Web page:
Too much “fairness” reflects a limited understanding of science

“The Boston Globe today featured a lead article and several columns in response to a commission’s finding that CBS News misrepresents science by over-indulging the views of fringe or crackpot ‘experts’ in the network’s extensive coverage of major science issues.”

Right. Like that would ever happen. Extensive science coverage? An independent evaluation of the accuracy of science coverage by a major news outlet? Come on. Not in the good ol’ US of A.

But the equivalent has happened in England, where the Guardian has devoted both a lead story and several columns to similar findings in a commission’s investigation of science coverage on the BBC. To yank Robert Browning rather roughly out of context, “Oh to be in England now.”

Not only did other English media cover the story, the BBC has announced that it will revise its science coverage on TV, radio, and the Internet in response to the criticisms. Imagine. “Yes, we see what you’re saying. We’ll change the way we do things. Thank you for pointing out the problem. We appreciate being held to account for the way we report the news.” Despite a sneaking suspicion that the alacrity of the BBC’s willingness to embrace its critics could have something to do with the feeding frenzy over the reporting tactics of MurdochCorp, you have to give a thumbs up to the BBC. The old girl still has a sense of public responsibility.

And the main thrust of the criticism has nothing to do with the BBC taking an overtly biased position on the news it reports. Quite the contrary. The BBC’s primary fault is bending over too far backward to appear to be “fair and balanced,” as the saying goes. It seems that whenever the BBC reports a new scientific finding on certain “controversial” issues, the network goes out of its way to “balance” its coverage by giving equal prominence to an “expert” representing “the other side” of the “controversy.”

It doesn’t matter if there isn’t any scientific controversy. In those cases — which include most of the science relevant to the issues listed in the previous paragraph — any old fringe viewpoint will do. The Guardian reports:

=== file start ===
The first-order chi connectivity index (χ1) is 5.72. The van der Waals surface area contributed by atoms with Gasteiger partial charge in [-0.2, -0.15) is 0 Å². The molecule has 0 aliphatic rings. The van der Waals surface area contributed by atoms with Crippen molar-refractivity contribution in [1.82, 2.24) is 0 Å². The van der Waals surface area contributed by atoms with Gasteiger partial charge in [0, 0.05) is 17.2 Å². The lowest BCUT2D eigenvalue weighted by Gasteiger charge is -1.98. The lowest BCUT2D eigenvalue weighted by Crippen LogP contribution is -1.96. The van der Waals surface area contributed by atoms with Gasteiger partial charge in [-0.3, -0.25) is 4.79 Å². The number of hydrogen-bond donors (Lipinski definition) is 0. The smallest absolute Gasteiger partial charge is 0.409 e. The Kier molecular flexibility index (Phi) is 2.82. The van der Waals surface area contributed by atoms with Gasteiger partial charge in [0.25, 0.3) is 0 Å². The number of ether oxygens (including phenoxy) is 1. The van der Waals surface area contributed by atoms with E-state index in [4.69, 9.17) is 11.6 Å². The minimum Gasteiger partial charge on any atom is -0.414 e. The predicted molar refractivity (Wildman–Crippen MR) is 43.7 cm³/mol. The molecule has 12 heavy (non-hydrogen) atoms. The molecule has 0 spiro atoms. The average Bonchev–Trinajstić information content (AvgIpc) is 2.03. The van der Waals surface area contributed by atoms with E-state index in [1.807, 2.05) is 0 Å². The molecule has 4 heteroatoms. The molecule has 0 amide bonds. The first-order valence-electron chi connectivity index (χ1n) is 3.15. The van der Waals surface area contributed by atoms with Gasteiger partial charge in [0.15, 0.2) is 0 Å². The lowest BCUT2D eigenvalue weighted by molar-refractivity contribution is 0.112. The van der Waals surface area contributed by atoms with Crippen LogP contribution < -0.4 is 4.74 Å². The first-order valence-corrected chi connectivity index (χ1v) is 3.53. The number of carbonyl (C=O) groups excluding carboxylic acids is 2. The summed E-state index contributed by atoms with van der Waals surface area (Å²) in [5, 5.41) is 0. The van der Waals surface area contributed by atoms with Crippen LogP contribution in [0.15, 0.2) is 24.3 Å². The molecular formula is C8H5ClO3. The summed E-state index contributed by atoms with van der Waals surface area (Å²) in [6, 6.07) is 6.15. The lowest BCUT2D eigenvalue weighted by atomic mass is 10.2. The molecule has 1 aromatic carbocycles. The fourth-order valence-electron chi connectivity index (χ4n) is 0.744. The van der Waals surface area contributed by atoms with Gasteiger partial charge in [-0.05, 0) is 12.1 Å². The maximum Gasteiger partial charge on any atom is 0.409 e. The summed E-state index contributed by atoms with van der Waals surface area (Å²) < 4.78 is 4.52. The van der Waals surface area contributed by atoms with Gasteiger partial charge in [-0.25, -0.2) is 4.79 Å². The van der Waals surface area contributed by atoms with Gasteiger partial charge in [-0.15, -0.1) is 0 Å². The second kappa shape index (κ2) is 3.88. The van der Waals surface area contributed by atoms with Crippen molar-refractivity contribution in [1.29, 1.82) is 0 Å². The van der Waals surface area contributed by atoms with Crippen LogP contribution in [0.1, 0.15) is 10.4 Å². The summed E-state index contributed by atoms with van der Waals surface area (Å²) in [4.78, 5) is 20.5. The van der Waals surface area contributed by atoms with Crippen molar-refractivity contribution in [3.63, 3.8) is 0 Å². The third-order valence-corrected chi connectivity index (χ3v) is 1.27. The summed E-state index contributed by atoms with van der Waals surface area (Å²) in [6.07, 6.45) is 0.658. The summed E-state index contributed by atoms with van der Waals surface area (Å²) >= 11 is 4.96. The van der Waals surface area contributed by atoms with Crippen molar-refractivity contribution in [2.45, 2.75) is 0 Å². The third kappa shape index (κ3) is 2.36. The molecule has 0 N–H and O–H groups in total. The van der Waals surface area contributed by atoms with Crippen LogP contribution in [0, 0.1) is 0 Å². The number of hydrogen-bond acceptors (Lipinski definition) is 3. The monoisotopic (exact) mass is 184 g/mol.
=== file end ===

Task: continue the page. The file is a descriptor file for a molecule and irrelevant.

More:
Commissioned last year to assess impartiality and accuracy in BBC science coverage across television, radio and the internet, the review said the network was at times so determined to be impartial that it put fringe views on a par with well-established fact: a strategy that made some scientific debates appear more controversial than they were.

The criticism was particularly relevant to stories on issues such as global warming, GM and the MMR vaccine, where minority views were sometimes given equal weighting to broad scientific consensus, creating what the report describes as “false balance”.

The artificial construction of “false balance” is a key part of the general public’s misunderstanding of both how science works and what its findings represent. If I say that 2×3=6 and you say that it equals 8, that’s not evidence that both positions are equally valid, or equally wrong — or that the right answer is somewhere around 7. “False compromise” is a well-known informal fallacy, but few of the casual consumers of popular media are clear about it.

Worse, by “balancing” every empirically supported scientific consensus with an opposite viewpoint that may have limited or no scientific support, media reinforce several serious misperceptions.

First, the simple act of giving “fair” coverage to an opposing opinion of little scientific value lends credibility to that position, no matter how extreme. “He must be saying something sensible — I saw him on the BBC.”